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Joel Ohman is the CEO of a private equity-backed digital media company. He is a CERTIFIED FINANCIAL PLANNER™, author, angel investor, and serial entrepreneur who loves creating new things, whether books or businesses. He has also previously served as the founder and resident CFP® of a national insurance agency, Real Time Health Quotes. He also has an MBA from the University of South Florida. ...

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Reviewed by Joel Ohman
Founder, CFP®

UPDATED: Nov 9, 2012

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In an unsurprising move, Wells Fargo is pushing for the dismissal of an FHA loan-related lawsuit that was filed by federal attorneys in New York. The bank alleges that it was exonerated of any liability in the pending lawsuit since it had settled another lawsuit several months earlier in April after a massive investigation by federal and state officials into alleged lending abuse.

According to the LA Times, the new lawsuit in New York seeks hundreds of millions of dollars from Wells Fargo as compensation for the bank falsely certifying thousands of mortgages for Federal Housing Administration insurance eligibility over a ten year period.

FHA loans have the benefit of being insured by the government, which means that in the event of a default the federal government repays the lender of the mortgage. These mortgages tend to have lower interest rates and smaller down payments as a result of the government insurance since it lessens risk to lenders.

Wells Fargo believes that this latest lawsuit in New York violates the earlier settlement from April which resulted in the bank paying the government $5 billion. Part of that settlement between the bank and the federal government stipulated that Wells Fargo would be free from additional lawsuits dealing with FHA loan and mortgage abuse.

According to the LA Times, the bank stated in its legal filings that its previous settlement should have “wiped the slate clean for Wells Fargo in terms of facing any further liability to the United States (except in carefully crafted, narrow circumstances) for a wide range of Wells Fargo conduct relating to its Federal Housing Administration…mortgage loan portfolio.”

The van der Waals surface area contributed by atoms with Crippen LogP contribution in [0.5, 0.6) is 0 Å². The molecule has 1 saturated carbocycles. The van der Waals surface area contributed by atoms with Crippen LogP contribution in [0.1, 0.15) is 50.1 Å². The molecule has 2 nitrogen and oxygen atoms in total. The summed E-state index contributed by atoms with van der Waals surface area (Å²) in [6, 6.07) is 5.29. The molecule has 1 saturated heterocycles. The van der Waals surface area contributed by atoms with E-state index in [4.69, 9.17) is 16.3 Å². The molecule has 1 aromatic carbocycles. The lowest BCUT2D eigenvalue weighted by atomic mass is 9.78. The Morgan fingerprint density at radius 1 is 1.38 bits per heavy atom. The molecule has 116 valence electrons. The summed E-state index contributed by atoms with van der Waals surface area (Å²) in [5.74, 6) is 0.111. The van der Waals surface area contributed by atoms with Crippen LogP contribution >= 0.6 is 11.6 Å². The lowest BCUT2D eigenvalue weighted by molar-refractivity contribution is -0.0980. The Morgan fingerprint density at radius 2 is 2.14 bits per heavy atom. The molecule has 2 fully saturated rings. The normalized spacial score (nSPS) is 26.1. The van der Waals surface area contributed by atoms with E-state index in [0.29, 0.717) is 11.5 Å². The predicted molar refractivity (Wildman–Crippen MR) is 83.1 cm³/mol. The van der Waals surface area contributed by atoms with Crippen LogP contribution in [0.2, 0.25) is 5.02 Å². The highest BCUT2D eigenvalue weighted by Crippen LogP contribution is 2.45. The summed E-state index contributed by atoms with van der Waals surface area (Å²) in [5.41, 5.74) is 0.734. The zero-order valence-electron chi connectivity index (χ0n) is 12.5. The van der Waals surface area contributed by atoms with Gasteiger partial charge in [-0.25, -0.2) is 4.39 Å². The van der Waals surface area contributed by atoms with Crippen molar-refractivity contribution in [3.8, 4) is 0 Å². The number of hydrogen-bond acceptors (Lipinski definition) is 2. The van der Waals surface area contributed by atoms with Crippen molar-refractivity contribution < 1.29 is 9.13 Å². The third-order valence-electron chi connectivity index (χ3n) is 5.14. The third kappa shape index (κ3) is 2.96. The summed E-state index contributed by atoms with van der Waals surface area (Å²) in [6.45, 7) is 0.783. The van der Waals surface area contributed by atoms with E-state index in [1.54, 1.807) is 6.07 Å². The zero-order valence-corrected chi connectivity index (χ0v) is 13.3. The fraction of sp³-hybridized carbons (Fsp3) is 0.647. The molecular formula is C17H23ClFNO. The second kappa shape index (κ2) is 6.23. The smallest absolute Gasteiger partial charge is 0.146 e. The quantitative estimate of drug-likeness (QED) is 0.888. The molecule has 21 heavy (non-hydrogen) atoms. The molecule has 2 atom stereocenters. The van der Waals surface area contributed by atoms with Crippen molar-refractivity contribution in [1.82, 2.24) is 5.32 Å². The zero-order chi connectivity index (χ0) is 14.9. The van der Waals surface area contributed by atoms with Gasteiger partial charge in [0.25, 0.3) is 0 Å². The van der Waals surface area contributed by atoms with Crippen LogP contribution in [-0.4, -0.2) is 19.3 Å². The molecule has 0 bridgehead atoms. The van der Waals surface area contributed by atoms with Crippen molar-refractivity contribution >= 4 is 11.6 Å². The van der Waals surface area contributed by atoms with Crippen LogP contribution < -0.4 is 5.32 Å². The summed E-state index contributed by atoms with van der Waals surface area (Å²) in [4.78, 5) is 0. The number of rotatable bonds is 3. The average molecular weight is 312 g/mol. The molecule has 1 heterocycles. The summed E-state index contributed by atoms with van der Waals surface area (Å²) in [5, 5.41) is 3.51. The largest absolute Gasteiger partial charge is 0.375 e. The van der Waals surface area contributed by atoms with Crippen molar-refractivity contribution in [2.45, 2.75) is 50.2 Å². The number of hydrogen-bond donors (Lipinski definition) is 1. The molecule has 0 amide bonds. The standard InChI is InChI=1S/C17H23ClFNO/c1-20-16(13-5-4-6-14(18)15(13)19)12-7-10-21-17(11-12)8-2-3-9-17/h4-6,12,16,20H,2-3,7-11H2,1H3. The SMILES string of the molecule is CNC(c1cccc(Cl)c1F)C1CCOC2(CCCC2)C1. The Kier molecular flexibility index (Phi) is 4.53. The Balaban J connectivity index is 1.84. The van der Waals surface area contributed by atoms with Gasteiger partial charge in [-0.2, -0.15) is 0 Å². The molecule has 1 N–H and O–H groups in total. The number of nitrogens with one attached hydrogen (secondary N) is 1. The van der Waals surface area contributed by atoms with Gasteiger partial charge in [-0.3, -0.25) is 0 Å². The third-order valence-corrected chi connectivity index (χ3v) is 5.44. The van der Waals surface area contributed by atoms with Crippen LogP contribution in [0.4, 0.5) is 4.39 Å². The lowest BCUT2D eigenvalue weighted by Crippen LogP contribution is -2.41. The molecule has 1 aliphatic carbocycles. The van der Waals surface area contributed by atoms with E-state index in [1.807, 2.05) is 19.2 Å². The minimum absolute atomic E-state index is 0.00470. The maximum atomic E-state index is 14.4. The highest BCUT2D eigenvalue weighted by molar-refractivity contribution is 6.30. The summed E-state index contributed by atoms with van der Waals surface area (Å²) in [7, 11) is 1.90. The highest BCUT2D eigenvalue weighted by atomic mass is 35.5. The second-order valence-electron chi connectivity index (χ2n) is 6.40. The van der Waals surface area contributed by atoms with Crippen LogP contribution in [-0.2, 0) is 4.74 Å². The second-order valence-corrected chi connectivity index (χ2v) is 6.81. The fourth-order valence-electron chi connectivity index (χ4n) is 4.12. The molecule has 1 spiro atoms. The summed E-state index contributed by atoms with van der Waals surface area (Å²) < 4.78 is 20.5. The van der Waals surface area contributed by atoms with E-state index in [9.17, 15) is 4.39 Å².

The settlement that Wells Fargo had made in April was part of a joint operation led by an alliance of 49 state attorneys general along with the Justice Department. The joint investigation found that Wells Fargo, along with the other five biggest home lenders in the US, had automatically approved foreclosures for many mortgages across the country that should not have been foreclosed upon. Subsequently many borrowers lost their homes around the country prompting a concerted effort amongst regulators and government officials to seek out the abusive banks responsible.

Hoping to swiftly stop the legal proceedings, Wells Fargo’s attorney, Douglas Baruch, asked Judge Rosemary Collyer of Washington D.C. to drop the pending lawsuit in New York. Judge Collyer is the same judge that approved the April settlement between Wells Fargo and the federal government.

Baruch argued that any new claims of FHA loan abuse against Wells Fargo can only involve individual mortgages in instances when underwriters abused the FHA qualification process. He also argued that the pending lawsuit claims Wells Fargo abused certain FHA loan guidelines but that the April settlement exonerates the bank from being sued for these abuses once more. Wells Fargo is seeking an order from Judge Collyer—and possibly other judicial officials—to bar the government from pushing for claims in the new lawsuit. Government attorneys intend to oppose the motion and press on with the FHA loan lawsuit.